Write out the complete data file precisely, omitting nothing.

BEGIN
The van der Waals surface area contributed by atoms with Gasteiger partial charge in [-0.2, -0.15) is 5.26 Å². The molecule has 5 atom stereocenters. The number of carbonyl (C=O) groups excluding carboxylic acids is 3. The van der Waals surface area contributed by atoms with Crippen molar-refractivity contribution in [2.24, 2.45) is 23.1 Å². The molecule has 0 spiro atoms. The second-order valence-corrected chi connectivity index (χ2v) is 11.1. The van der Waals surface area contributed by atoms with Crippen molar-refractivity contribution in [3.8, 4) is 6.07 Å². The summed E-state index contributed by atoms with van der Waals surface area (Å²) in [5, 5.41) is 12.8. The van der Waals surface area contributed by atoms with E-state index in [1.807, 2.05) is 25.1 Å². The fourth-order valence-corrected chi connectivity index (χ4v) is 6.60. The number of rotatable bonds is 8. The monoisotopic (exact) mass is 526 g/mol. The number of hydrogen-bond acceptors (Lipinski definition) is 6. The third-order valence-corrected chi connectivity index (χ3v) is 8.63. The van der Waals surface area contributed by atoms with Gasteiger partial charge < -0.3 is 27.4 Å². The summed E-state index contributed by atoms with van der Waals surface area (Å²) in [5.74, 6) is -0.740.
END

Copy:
The van der Waals surface area contributed by atoms with Gasteiger partial charge in [-0.2, -0.15) is 5.26 Å². The molecule has 5 atom stereocenters. The number of carbonyl (C=O) groups excluding carboxylic acids is 3. The van der Waals surface area contributed by atoms with Crippen molar-refractivity contribution in [2.24, 2.45) is 23.1 Å². The molecule has 0 spiro atoms. The second-order valence-corrected chi connectivity index (χ2v) is 11.1. The van der Waals surface area contributed by atoms with Crippen molar-refractivity contribution in [3.8, 4) is 6.07 Å². The summed E-state index contributed by atoms with van der Waals surface area (Å²) in [5, 5.41) is 12.8. The van der Waals surface area contributed by atoms with E-state index in [1.807, 2.05) is 25.1 Å². The fourth-order valence-corrected chi connectivity index (χ4v) is 6.60. The number of rotatable bonds is 8. The monoisotopic (exact) mass is 526 g/mol. The number of hydrogen-bond acceptors (Lipinski definition) is 6. The third-order valence-corrected chi connectivity index (χ3v) is 8.63. The van der Waals surface area contributed by atoms with Gasteiger partial charge < -0.3 is 27.4 Å². The summed E-state index contributed by atoms with van der Waals surface area (Å²) in [5.74, 6) is -0.740.